we can see that the character $\chi_{M_1 \oplus M_2}$ is simply given by $\chi_1 + \chi_2$! Put simply, direct sums of modules correspond to sums of characters! We now state a few amazing results which one proves in a first course on representation theory:

Theorem: The function mapping a complex representation $\rho: G \to \text{Aut}(V)$ to its character $\chi_\rho: G\to \mathbb{C}$ is bijective. In other words, each character corresponds uniquely to a representation, so we have bijections (up to isomorphism):

$\{\mathbb{C}G\text{-modules}\} \leftrightarrow \{\text{Group homs } G\to \text{Aut}(V) \}\leftrightarrow \{\text{Complex characters of }G\}.$

Definition: On the $\mathbb{C}$-vector space $\text{CF}(G,\mathbb{C})$ of class functions from $G$ to $\mathbb{C}$, we introduce the Schur inner product

$(f_1, f_2) := \frac{1}{\mid G\mid } \sum_{g\in G} f_1(g) \overline{f_2(g)}.$

The Schur inner product is Hermitian and is symmetric on characters. Now, given an inner product $(-,-)$ on a vector space $V$, we can look for an orthonormal basis, that is, a basis ${b_1, \dots, b_n}$ of $V$ that satisfies $(b_i, b_i) = 1$ and $(b_i, b_j) = 0$ when $i \neq j$. As it turns out, an orthonormal basis of the Schur inner product isn’t too hard to find!

Theorem: The set of irreducible characters of $G$ (i.e. characters corresponding to irreducible representations of $G$) forms an orthonormal basis of $\text{CF}(G,\mathbb{C})$ with respect to the Schur inner product. In particular, the number of irreducible characters is finite and equal to the number of conjugacy classes of $G$, and for every class function $f \in \text{CF}(G,\mathbb{C})$, we have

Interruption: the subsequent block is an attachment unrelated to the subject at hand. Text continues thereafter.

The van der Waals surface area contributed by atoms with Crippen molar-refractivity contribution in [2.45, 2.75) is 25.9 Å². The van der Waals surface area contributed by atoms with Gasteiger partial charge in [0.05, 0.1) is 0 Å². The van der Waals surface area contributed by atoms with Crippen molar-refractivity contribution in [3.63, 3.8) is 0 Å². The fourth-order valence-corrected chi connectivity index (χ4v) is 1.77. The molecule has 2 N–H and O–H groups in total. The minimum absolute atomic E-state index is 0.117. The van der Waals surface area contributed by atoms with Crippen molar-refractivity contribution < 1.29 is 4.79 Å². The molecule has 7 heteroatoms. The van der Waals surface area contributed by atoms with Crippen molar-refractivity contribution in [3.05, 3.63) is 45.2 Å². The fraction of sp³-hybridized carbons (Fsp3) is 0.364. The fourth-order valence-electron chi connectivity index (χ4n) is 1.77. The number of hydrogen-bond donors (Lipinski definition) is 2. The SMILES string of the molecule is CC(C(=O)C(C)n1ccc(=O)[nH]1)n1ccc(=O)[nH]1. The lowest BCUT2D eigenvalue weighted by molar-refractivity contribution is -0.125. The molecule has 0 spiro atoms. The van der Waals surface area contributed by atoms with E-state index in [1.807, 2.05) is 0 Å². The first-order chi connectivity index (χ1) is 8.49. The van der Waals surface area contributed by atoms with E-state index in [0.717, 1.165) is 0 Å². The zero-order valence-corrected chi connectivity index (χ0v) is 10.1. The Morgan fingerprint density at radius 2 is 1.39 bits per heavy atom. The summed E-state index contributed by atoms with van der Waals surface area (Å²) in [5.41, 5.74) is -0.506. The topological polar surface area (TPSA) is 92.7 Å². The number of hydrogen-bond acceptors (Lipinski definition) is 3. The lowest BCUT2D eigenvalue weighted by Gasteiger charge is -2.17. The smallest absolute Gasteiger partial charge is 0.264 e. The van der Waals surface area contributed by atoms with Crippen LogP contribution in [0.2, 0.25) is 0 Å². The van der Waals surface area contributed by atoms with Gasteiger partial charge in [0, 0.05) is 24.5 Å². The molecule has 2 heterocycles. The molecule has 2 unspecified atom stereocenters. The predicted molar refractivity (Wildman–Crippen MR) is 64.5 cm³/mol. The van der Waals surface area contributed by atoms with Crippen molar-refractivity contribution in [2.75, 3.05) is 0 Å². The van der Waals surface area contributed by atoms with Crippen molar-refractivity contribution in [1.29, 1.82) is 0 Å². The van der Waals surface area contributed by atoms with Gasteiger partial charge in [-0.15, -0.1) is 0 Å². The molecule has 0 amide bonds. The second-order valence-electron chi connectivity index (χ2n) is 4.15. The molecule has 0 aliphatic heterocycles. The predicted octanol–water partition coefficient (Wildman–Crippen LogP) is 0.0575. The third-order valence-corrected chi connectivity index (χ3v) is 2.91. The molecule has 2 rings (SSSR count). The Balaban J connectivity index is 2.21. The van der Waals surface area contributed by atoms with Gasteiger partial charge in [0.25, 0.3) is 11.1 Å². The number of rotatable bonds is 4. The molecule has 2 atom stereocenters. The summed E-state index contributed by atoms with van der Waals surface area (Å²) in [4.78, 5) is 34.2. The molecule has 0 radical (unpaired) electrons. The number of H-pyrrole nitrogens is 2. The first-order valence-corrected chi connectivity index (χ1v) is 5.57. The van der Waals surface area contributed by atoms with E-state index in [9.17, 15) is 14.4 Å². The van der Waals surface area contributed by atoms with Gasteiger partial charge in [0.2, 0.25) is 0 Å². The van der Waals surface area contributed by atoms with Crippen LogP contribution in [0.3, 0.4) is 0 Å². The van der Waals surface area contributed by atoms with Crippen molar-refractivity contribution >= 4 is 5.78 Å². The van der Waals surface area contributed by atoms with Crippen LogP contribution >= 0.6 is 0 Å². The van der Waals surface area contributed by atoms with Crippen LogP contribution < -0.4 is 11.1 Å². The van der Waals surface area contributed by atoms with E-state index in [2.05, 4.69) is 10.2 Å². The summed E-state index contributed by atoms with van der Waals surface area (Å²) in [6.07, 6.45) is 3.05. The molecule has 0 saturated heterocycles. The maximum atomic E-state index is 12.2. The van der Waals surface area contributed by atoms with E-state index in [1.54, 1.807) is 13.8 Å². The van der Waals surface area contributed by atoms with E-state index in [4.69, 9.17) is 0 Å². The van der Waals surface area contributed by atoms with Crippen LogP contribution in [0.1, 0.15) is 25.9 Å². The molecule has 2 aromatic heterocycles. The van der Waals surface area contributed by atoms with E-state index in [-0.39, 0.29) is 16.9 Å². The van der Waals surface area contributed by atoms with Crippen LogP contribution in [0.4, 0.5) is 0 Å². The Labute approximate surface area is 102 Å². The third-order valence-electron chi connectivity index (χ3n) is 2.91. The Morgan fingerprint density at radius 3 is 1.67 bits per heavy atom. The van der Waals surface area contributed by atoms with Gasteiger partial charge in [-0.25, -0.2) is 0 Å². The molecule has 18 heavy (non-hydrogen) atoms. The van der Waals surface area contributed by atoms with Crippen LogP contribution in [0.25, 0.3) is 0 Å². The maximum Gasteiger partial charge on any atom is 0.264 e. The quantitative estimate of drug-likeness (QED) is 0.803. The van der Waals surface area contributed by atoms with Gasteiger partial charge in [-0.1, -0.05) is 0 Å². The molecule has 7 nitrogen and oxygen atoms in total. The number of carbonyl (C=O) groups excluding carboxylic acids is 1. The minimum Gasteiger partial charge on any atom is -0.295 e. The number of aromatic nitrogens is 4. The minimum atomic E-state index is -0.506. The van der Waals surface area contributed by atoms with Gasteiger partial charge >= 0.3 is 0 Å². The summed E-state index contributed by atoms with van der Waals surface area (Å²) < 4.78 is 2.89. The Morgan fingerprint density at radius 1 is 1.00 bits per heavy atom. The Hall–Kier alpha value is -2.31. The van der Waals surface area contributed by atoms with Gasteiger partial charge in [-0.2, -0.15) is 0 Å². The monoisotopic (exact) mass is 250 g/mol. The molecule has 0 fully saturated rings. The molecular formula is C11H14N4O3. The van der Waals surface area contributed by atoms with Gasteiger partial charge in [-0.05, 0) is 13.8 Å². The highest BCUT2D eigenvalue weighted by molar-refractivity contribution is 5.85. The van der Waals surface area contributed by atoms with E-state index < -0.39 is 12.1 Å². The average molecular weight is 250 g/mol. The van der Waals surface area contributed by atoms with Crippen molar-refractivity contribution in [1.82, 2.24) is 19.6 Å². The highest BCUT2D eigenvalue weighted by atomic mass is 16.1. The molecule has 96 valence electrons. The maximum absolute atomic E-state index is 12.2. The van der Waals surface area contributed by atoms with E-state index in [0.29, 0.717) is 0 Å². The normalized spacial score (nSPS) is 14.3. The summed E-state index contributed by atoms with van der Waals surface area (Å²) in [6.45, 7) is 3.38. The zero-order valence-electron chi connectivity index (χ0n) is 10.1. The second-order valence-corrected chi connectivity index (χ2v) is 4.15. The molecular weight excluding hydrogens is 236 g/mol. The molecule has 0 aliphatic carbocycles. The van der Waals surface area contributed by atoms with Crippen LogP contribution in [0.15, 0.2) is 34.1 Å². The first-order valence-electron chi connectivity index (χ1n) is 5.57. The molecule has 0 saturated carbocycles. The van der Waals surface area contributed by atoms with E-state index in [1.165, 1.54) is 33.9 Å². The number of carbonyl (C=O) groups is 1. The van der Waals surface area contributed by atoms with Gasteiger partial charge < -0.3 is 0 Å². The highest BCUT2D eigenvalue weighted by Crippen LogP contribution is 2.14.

$f = \sum_{i=1}^k(f,\chi_i) \chi_i,$

where ${\chi_1,\dots\chi_k}$ is the set of irreducible characters.

This answers questions (1.) and (2.) from the beginning of this section! To answer (3.), we don’t need much more work. Let’s consider the regular representation, the $\mathbb{C} G$-module $\mathbb{C}G$. I’m leaving an exercise for the reader to show that the corresponding character $\chi$ satisfies $\chi(1) = \mid G\mid$ and $\chi(g) = 0$ for any $g\neq 1$. With this, one can use the Schur inner product to show the following.

Theorem: Let $\rho$ be the regular character of $G$ and $\chi_1,\dots,\chi_k$ the irreducible characters of $G$. We have

$\rho = n_1\chi_1 + \cdots + n_k \chi_k,$

where $n_i = \chi_i(1)$, i.e. the dimension of the corresponding representation. In particular, we obtain the relation:

$\mid G\mid = n_1^2 + \cdots + n_k^2,$

and that if $M_1, \cdots, M_k$ are the corresponding simple $\mathbb{C}G$-modules, then

$\mathbb{C}G = M_1^{\oplus n_1} \oplus \cdots \oplus M_k^{\oplus n_k}.$

Corollary: All finitely generated $\mathbb{C}G$-modules are projective.

We’ll leave the results of classical representation theory of finite groups at that, though there are plenty more incredible results which I don’t have the time to talk about, including results which help one figure out precisely what those irreducible characters are - the orthogonality relations. I don’t know about you, but I find these structural theorems about representation theory over $\mathbb{C}$ quite beautiful - these are some of the results that led me towards studying representation theory in the first place. We’ll now move on from the beautiful and structured land of $\mathbb{C}G$ to a much more chaotic world. Just how chaotic, you ask? Well…

# Modular Representation Theory

First, let’s recall that the characteristic of a ring $R$, written $\text{char}(R)$, is the minimum positive integer $p$ such that $1 \in k$ added to itself $p$ times is $0$. If no such integer exists (such as in the case of $\mathbb{C}$), we define $\text{char}(R) = 0$. It is a standard ring theory exercise to prove that if $R$ is a field, $\text{char}(R)$ is either prime or 0.